But he’s also a member of the first generation to be raised with video games, which led to personal computers, CDs, DVDs, cell phones, DVRs, and eReaders . He’s fully ensconced in the digital age. As my son says, “Digital is faster, easier, and cheaper.” I can’t argue with that. I have a Kindle and I read a lot of books on it.

That’s not to say I don’t still love the feel of a “real” book in my hands. And I confess that print books still seem more substantial to me. More important. As I said in a previous post, once again I’m dependent on public library borrows for most of my books, and though they have access to some eBooks through Overdrive, most of the books I’m looking for are not among them.

So print books are still very much a part of my life. But are they a part of yours? Will print books be less important to the current generation of children and mere old-fashioned curiosities to the next? What form do you favor now?

I’ve taken a poll on this topic twice before, so let’s update again. If you’re reading this through email or a blog reader and don’t see the poll, PLEASE click through to vote.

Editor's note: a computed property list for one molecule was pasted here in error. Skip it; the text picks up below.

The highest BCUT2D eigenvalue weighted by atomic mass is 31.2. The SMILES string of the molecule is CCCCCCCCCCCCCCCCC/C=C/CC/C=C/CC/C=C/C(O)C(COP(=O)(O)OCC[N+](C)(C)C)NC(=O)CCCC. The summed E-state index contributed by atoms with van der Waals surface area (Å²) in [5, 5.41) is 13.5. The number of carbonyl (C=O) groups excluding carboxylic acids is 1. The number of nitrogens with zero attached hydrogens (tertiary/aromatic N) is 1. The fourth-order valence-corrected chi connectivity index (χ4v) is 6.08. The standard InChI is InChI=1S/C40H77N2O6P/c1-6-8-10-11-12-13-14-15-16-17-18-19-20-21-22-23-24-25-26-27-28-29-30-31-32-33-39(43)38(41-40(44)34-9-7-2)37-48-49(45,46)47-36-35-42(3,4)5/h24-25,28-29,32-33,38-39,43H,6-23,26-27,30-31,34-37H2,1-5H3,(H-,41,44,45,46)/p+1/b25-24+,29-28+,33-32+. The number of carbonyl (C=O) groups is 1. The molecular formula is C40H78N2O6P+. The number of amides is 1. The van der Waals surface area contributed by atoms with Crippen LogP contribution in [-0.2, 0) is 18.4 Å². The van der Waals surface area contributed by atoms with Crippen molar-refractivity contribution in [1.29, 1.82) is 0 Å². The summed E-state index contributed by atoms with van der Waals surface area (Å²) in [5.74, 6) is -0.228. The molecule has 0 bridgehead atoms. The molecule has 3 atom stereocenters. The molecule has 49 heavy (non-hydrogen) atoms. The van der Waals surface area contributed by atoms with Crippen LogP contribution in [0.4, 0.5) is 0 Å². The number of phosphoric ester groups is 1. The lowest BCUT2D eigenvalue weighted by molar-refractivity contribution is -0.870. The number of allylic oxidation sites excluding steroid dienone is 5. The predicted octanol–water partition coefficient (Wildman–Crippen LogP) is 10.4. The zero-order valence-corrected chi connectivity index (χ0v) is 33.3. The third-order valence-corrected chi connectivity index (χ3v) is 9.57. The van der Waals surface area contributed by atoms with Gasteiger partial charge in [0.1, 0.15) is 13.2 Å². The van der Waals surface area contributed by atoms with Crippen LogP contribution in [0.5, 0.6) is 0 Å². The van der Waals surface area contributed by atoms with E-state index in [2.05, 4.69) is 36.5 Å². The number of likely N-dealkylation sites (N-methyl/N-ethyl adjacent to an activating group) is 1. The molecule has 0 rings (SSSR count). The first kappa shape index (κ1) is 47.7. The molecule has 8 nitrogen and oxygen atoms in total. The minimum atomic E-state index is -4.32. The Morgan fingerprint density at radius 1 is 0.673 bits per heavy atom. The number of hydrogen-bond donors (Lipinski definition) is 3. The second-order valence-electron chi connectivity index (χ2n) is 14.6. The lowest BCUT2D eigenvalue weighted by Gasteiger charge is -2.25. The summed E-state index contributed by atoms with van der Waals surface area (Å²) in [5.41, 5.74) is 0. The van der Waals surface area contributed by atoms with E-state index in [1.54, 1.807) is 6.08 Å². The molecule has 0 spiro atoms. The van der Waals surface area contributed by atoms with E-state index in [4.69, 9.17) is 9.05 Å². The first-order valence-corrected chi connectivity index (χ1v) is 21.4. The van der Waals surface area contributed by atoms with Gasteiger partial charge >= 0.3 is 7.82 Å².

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Family, Real Life, Travel

While I was away

Thank you all for visiting my blog last week while Christa was in charge. I was mostly unavailable because my mother and youngest sister were visiting from Indiana. And now I’m sick, so today I’ll just share with you some photos I took while we showed them some of the glories of living in California. Enjoy.

Our first stop was Monterrey Bay, where we watched the sea lions, gulls, and boats before we ate lunch.

Pride of Madeira at Old Fisherman's Wharf.
Pride of Madeira (echium candicans) at Old Fisherman’s Wharf.
One of the whale watching cruise boats.
One of the whale watching cruise boats.

Next we drove down to Carmel, where I plan to move just as soon as I win the lottery. 🙂 The April sun was warm, the wind chilly, but the sand was light and fine as sugar.

Carmel River State Beach
Carmel River State Beach

We ended our coastal experience at Pacific Grove. The wind was even stronger and colder here, but the view was fabulous. I really need to live by the ocean, people.

Lover's Point
Lover’s Point